Scientific materialists must live in a state of cognitive dissonance. They believe everything is “natural” (within nature), but they don’t hesitate to look for decidedly “un”-natural things about life. Consider this from New Scientist about how to detect alien life:
Now Lee Cronin, a chemist at the University of Glasgow, UK, argues that complexity could be a biosignature that doesn’t depend on any assumptions about the life forms that produce it. “Biology has one signature: the ability to produce complex things that could not arise in the natural environment,” Cronin says. [Emphasis added.]
We saw Lee Cronin last June arguing for a “radical rethink” of origin-of-life scenarios. Here, he’s thinking about generic life that could be found in space. Alien life might not be made of “amino acids, unequal proportions of mirror-image molecules, and unusual ratios of carbon isotopes, all of which are signatures of life here on Earth.” It could be totally different. Consequently, it could be missed by Earth-centric detection strategies.
There is one thing that would distinguish life from non-life, Cronin reasons: its complex organization. Here, the article by Bob Holmes engages in a delicate balancing act, coming dangerously close to intelligent design:
Obviously, an aircraft or a mobile phone could not assemble spontaneously, so their existence points to a living — and even intelligent — being that built them. But simpler things like proteins, DNA molecules or steroid hormones are also highly unlikely to occur without being assembled by a living organism, Cronin says.
Now that is dancing on the edge! We presume Cronin and Holmes are being careful not to topple over into the ID camp, but their ideas are closer than the usual materialist/reductionist talk of spontaneous emergence that makes life out to be a natural byproduct of matter. There’s even a faint echo of Thomas Nagel’s appeal to common sense in Mind and Cosmos where he intuits a limit to what can credibly be called natural:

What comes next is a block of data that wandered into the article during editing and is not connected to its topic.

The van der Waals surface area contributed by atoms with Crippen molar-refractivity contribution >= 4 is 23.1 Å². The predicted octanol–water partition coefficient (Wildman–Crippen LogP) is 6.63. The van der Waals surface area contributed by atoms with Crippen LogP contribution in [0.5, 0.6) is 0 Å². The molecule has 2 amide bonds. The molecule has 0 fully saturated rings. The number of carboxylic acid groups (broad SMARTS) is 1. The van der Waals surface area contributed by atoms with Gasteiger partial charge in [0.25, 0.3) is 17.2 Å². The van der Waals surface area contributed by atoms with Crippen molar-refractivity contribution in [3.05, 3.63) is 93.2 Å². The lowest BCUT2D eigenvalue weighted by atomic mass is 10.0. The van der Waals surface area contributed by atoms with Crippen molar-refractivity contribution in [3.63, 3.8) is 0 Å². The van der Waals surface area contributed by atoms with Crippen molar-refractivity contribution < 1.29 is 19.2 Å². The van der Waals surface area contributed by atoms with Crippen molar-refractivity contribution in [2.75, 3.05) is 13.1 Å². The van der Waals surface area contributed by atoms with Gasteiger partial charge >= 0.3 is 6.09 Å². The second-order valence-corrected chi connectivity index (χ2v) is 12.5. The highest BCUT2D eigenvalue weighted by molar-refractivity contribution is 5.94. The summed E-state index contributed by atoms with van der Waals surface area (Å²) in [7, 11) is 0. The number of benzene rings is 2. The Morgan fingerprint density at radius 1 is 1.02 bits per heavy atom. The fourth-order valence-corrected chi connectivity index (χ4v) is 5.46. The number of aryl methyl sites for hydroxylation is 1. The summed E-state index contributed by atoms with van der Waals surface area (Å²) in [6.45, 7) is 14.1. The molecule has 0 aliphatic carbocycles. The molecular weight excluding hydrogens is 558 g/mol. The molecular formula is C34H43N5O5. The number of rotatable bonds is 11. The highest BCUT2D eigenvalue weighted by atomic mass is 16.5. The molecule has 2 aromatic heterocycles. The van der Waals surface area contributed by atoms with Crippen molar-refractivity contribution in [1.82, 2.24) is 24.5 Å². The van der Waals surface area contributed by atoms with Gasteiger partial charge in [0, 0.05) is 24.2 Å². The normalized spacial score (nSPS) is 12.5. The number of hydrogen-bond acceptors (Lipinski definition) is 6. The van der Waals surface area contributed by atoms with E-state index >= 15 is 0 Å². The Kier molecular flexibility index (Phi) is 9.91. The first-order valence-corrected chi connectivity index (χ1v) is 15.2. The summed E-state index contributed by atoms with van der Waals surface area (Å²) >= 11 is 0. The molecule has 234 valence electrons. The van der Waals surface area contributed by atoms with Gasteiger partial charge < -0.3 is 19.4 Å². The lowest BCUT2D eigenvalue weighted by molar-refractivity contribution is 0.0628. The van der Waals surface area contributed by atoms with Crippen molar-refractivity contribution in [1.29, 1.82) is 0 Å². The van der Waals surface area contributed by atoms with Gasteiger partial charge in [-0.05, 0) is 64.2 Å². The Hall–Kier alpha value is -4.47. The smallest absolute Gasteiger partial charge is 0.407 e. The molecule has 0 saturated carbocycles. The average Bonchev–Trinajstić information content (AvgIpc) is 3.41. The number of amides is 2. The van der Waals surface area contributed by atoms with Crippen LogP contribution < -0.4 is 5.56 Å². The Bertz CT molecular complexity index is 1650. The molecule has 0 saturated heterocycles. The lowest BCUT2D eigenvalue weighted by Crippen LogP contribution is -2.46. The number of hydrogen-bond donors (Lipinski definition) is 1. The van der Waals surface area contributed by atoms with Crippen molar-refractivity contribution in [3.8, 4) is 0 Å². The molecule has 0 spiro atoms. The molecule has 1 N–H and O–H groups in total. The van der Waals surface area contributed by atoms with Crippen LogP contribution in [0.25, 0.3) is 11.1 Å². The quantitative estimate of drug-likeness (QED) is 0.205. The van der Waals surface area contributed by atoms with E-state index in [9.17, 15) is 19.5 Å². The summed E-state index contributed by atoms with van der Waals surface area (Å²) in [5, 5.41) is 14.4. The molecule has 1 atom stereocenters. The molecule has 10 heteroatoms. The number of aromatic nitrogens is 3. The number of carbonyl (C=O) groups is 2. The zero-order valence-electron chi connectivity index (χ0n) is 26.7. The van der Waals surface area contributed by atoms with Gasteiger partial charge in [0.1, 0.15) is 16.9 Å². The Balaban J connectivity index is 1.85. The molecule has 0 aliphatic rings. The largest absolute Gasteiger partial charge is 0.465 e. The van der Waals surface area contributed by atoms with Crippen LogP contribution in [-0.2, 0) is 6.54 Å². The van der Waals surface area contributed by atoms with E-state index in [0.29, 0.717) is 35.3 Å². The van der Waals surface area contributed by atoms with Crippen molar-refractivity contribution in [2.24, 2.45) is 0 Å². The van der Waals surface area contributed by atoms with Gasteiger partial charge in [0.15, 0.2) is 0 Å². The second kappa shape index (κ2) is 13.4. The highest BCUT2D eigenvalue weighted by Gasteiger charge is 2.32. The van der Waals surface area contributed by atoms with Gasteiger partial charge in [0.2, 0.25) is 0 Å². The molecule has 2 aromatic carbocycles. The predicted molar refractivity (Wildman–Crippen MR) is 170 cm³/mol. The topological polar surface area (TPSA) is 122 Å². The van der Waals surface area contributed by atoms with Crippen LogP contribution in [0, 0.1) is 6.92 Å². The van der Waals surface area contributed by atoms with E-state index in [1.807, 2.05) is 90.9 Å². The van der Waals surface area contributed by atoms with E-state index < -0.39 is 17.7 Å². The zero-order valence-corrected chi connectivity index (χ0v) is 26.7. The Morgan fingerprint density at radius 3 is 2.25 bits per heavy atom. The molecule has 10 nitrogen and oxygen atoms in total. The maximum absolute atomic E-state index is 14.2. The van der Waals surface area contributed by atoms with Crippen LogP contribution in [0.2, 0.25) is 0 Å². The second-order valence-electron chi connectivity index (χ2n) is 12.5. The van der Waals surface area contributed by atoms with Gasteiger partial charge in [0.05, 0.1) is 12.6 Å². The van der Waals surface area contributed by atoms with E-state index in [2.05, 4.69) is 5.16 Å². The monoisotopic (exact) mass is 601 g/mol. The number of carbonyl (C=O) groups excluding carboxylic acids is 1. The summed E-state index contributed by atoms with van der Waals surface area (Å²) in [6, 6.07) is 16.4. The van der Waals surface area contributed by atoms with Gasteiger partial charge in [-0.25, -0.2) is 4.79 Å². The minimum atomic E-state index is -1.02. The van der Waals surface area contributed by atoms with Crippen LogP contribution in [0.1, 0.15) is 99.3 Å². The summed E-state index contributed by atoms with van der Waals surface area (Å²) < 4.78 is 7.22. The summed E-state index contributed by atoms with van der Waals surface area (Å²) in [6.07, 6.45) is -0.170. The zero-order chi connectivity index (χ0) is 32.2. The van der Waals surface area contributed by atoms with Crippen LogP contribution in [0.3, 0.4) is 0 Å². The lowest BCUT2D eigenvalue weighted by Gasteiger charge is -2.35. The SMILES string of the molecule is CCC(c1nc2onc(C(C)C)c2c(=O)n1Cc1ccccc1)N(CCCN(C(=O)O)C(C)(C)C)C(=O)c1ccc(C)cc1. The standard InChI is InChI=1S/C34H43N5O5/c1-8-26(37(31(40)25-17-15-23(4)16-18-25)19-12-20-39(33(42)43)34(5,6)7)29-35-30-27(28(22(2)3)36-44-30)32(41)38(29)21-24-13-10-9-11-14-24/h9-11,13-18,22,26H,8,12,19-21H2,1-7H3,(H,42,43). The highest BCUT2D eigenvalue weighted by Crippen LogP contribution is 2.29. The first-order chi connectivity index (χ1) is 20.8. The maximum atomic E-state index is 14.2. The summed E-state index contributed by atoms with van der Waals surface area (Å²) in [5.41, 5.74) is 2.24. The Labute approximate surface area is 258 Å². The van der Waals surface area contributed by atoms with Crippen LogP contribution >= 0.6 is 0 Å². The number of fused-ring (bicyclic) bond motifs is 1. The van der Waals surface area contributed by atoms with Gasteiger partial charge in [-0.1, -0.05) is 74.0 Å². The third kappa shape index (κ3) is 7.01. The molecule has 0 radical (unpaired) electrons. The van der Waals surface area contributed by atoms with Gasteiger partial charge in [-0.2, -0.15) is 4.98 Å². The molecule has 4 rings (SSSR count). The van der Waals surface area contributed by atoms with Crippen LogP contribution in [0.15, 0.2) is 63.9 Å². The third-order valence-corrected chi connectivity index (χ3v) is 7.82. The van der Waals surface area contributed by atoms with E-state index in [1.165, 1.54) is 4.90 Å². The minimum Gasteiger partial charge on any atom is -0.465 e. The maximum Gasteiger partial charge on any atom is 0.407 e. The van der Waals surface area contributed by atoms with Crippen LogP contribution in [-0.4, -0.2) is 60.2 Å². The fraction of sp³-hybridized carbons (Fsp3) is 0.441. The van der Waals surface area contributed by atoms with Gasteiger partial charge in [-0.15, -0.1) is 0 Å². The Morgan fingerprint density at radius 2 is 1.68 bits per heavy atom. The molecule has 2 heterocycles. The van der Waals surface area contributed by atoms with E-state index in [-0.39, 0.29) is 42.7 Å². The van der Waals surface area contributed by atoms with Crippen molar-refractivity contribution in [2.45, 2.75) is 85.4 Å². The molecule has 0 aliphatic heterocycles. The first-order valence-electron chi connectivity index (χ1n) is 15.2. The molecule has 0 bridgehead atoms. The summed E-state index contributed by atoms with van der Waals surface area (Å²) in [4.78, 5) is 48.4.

And the coming into existence of the genetic code — an arbitrary mapping of nucleotide sequences into amino acids, together with mechanisms that can read the code and carry out its instructions — seems particularly resistant to being revealed as probable given physical law alone.
Cronin proposes a method for measuring complexity that doesn’t depend on life as we know it. He counts the number of unique steps required to get a molecule. Some molecules require so few steps that they can be explained by natural causes. But for a molecule of sufficient complexity, at some point in the sequence of events in its formation, probability would demand a “life inference” if not an inference to intelligence:
Any structure requiring more than about 15 steps is so complex it must be biological in origin, he said this week at the Astrobiology Science Conference in Mesa, Arizona.
Let’s pause to consider what this means. For something to be “biological in origin,” it cannot have emerged by natural law alone. It would be “un”-natural enough to warrant the inference that life or intelligence caused it to come into being.
One might argue that purely physical things can have unique signatures as well. For instance, planetary scientists find signatures of volcanism on the surfaces of Mercury, Io, and even Pluto and Ceres (ice volcanism). What’s the difference, then, between looking for a biosignature in one scientific context and a heat signature in another context? Clearly, it must be the degree of complexity. Heat is common everywhere just by normal thermodynamics. But some complex phenomena are never observed to emerge through natural law alone.
With volcanoes, laws of heat and buoyancy are sufficient to figure out how material makes its way up through a crust. If a volcano had to take a sequence of 15 unique steps, however, then we might be justified in looking into non-natural causes at work. That’s not likely, since well-known laws of physics can account for eruptions, and we witness volcanoes all the time. We never witness unguided chemical reactions going through 15 or more unique independent steps to arrive at a complex molecule, much less to produce a coding system with transcription, translation, and reproduction. That’s why the “complexity” Cronin tries to measure must equate to specified complexity.